Because only a woman knows how hurtful the judgement of another woman is.
I don’t care how insecure a woman is, or tough a time she is going through – there is absolutely no excuse to take that out on another female to make yourself feel better. No excuse at all.
After my surgery, my confidence was at an all time low. Obviously I was elated (beyond belief) to be alive, that goes without saying, but once that euphoria wore off, the true reality of being a woman who had lost some of her hair and whose head looked frightening, hit me hard. I felt so terribly ugly. Only someone who has been ill or lost their hair without choice, will understand this – and that’s OK. It’s so hard to feel ‘normal’, if every time you look in the mirror, or someone stares a little bit too hard at you, you are reminded you are ‘different’.
My close female friends were nothing short of amazing during this time.. They filled my cup every day to give me more and more strength and confidence and the rest of the cup, I worked on filling myself.
I had a few hideous comments from other women at that time, that I will never forget. Those comments sure made me stronger, but I shed a lot of tears to get there. But, on the whole, once someone realises you have been very sick, they usually tred very carefully with what they say.
Fast forward 4 years and no one can tell I am a brain tumour survivor. Hell – I have biceps to rival Arnie’s and probably look like the smallest heavyweight boxer Barbie on the planet!!! Strong body, strong mind is my mantra. It’s what works for me.
But I am growing increasingly concerned at how easily some women find it to judge me, or to verbally insult me. We are ALL different and despite all the media messages that would have us believe women love this about each other – I think we have just as far to come as women treating women, as we do with men’s treatment of us.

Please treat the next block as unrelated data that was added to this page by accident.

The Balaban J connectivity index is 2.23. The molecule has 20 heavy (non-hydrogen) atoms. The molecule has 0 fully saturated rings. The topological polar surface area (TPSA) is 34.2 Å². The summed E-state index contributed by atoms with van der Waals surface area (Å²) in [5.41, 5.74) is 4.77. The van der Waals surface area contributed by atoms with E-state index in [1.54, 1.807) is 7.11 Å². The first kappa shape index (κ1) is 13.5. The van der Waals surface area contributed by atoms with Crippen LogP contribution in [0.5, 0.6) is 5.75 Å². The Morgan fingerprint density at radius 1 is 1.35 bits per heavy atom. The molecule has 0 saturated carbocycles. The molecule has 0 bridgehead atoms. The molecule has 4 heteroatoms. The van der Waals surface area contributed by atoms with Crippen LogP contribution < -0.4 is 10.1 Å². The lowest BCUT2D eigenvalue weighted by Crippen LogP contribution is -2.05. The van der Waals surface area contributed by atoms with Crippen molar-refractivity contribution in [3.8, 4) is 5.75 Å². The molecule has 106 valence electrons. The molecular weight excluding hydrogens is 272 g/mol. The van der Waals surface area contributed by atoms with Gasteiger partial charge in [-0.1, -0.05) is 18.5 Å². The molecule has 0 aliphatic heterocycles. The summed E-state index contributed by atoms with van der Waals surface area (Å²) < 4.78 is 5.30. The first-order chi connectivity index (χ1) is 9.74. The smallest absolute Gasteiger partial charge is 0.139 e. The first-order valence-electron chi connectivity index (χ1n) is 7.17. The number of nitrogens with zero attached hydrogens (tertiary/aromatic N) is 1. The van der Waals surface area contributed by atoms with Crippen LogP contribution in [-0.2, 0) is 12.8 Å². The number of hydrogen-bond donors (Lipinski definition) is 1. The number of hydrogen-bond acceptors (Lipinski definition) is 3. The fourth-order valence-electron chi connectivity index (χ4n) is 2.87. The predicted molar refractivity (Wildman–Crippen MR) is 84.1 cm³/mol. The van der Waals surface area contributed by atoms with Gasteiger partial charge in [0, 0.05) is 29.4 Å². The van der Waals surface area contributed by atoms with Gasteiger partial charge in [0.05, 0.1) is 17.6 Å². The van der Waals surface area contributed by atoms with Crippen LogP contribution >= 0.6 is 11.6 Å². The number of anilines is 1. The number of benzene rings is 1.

I work in industries dominated by women – fitness and fashion. Giving other women the confidence to be the ‘ best they can be’, is what I do for a living and I love it.
But I’d like to see women truly embrace this and stop judging their female peers for being different.
Let’s stop blaming men for this and look at ourselves first. If we don’t treat each other with respect, why should we expect men to?
Personally -I feel utterly blessed to have been given a second chance in life. This time 5 years ago, I had no idea whether I would even be able to write this post. Because of that, I am going to follow my dreams with more passion than I ever had, I’m going to be myself with a greater sense of pride than ever before and I’m going to surround myself with people who are kind, loving, honest and real.
But I have made a pact with myself. I’m not just going to ‘take’ the judgement and insults from other women anymore. If I do that – then those women will never learn and continue to hurt others and we will get no further. And if those judgements or insults come from female ‘friends’ in your life – then reconsider how close a friend they really are.
It’s time women stopped judging other women . It’s not ok to say whatever you think if it’s hurtful – that’s not honesty – it’s just mean. You never know someone’s story or why they have chosen to look, behave or live a particular way. If it’s not hurting anyone, then it’s not your right to comment. Embrace their uniqueness and individuality – it is shameful to mock it. Think before you speak.
My close female friendships are more important to me than ever. They are full of love, laughter, tears and magic. Mum was so right – they are an incredible gift.